He was doing relatively well.
Undaunted by his previous failure, he went and made another, more calculated investment. This time, he harnessed his knowledge of metallurgy and invested in the shield making business.
Algamish was suitably impressed until he found out that Arkad was going on a spending spree using the profit from his investment. He laughed and admonished Arkad for his extravagance.
Profit, according to Algamish, is supposed to earn even more profit until such time that you have enough money to support the lifestyle you desire.
In other words, the 10% that you set aside is only to be used for investments and building your passive income streams.
The only time you would spend this money is once you become financially free (ie you have enough money to sustain your chosen lifestyle without you having to work).
And even then you would only spend the returns on your investment.
Never spend the principal.
Lesson Eight: Be disciplined.
You will meet so many temptations on the road to financial freedom.
If you’re not vigilant, you can easily be swayed to disregard your budget once in a while, set aside less than 10% of your income or don’t bother with due diligence and just invest your money in a get-rich-quick scheme.
Making mistakes is normal.
But if you want to get rich, giving up is simply not an option.
Just like Arkad, you need to keep going, keep learning and keep picking yourself up every time you make a mistake.
Lesson Nine: Create your own luck.
As soon as Arkad finished telling his story, his success was unintentionally diminished by one of his friends who told him that he was lucky because Algamish made him his heir.
Arkad immediately refuted this by saying that he was only lucky because he was ready for the opportunity that came.
Although he had no idea that Algamish would make him his heir when they first met, Arkad made sure he was ready.
He was a good and conscientious student who never gave up.
He was consistent and showed Algamish how much he valued his advice.
Arkad showed time and again that he could be trusted with money.
Was it any surprise that when the time came for Algamish to choose his heir, he chose Arkad over his own spendthrift son?
Lesson Ten: Commit.
When one of Arkad’s friends commended him for his unusually strong will power, he scoffed and said, “Will power! What nonsense…will power is but the unflinching purpose to carry a task you set for yourself to fulfilment.“
What exactly did he mean?
Simple, if you say you’ll do something, you’ll do it.
When you set out to accomplish a particular goal, you don’t stop until you achieve it.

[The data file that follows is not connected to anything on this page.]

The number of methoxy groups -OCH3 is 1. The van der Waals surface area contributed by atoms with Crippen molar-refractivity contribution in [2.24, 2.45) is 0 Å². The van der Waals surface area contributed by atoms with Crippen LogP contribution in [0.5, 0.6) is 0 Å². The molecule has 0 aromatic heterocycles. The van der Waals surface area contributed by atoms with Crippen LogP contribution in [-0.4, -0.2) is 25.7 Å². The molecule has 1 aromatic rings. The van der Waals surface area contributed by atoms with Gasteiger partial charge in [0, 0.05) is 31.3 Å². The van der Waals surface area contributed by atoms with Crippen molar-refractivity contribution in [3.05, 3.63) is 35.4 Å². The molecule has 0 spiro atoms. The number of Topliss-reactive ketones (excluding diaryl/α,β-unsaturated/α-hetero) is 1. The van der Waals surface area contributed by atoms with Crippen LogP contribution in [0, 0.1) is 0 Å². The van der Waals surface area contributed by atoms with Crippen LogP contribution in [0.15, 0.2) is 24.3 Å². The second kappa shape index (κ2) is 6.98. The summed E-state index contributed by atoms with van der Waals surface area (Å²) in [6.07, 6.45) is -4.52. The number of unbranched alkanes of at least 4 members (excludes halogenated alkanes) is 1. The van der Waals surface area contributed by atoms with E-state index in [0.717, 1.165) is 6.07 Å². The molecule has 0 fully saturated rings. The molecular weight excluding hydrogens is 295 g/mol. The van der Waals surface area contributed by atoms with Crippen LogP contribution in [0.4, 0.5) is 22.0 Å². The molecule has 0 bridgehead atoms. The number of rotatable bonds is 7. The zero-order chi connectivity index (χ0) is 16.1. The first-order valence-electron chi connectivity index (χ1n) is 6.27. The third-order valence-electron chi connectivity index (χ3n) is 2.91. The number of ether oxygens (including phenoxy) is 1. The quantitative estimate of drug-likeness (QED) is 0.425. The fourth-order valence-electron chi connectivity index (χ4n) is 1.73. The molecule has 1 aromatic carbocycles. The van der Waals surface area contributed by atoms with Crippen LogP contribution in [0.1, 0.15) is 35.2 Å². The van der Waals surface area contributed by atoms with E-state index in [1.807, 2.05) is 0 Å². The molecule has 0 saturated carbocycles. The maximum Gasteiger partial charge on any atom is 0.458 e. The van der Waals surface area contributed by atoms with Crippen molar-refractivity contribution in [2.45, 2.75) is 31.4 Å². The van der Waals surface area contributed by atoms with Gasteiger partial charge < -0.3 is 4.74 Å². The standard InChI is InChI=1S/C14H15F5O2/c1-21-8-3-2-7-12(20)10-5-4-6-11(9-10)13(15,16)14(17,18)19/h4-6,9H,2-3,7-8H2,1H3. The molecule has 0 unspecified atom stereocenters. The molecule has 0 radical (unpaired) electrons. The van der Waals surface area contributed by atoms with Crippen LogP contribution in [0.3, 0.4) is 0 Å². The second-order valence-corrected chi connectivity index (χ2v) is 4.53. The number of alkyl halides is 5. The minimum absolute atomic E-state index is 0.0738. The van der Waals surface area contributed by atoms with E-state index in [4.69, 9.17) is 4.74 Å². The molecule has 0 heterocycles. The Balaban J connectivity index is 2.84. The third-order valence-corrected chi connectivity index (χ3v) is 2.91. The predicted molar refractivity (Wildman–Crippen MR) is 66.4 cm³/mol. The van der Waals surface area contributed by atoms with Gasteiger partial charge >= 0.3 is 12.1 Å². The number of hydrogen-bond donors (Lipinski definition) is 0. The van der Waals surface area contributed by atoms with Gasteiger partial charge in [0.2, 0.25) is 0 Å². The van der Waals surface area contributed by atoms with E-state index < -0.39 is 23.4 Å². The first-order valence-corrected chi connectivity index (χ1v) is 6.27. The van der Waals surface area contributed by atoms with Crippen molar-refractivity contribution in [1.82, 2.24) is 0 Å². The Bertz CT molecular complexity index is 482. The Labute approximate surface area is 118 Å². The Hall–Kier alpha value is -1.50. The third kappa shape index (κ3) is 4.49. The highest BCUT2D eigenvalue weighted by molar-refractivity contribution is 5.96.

So, if you’ve decided to be a millionaire by 2021, then you don’t stop until you’re a millionaire by 2021.
Jim Rohn talked about the importance of resolve (which is a synonym of will power) in one of his seminars.
Resolve is simply you promising to yourself that you will never give up, that “you’ll read the books until your skills change; you’ll go to seminars until you get a handle on what they’re teaching; you’ll practice until you develop the skills.”
What would you do to achieve what you want most?
How much time would you give yourself?
Do you set a goal half-heartedly?
Are you always thinking of a way out, an escape plan, if you should fail?
Getting rich – just like anything worth doing – requires that you make a commitment to keep going until you achieve it.
Arkad talked about will power. Jim Rohn talked about resolve.
They are both essentially the same thing.
Lesson Eleven: Wealth is infinite.
One of the great myths we have floating around is that wealth (AKA money) is somehow scarce. That if someone already has it, it’s gone completely and you can’t
We say there isn’t enough to go around. In other words, we’re poor because the rich have all the money.
According to Arkad, “wealth grows wherever man exert energy.” He gives, as an example, a rich man who is building a palace. What happens to the money he spends to build it? Is it gone after he pays for it?
No, of course not.
It goes to the suppliers who provide the building materials, the labourers who actually build the palace, the architects, the engineers, everyone else who has a say in the project (yes, even the government). Wealth spreads around instead of staying in one place and stagnating.
Lynne Twist of Soul of Money
She identifies three core myths that keep us locked in this economy:
There’s not enough to go around – which means that if I make it, you probably won’t. And if we both make it, then someone else won’t.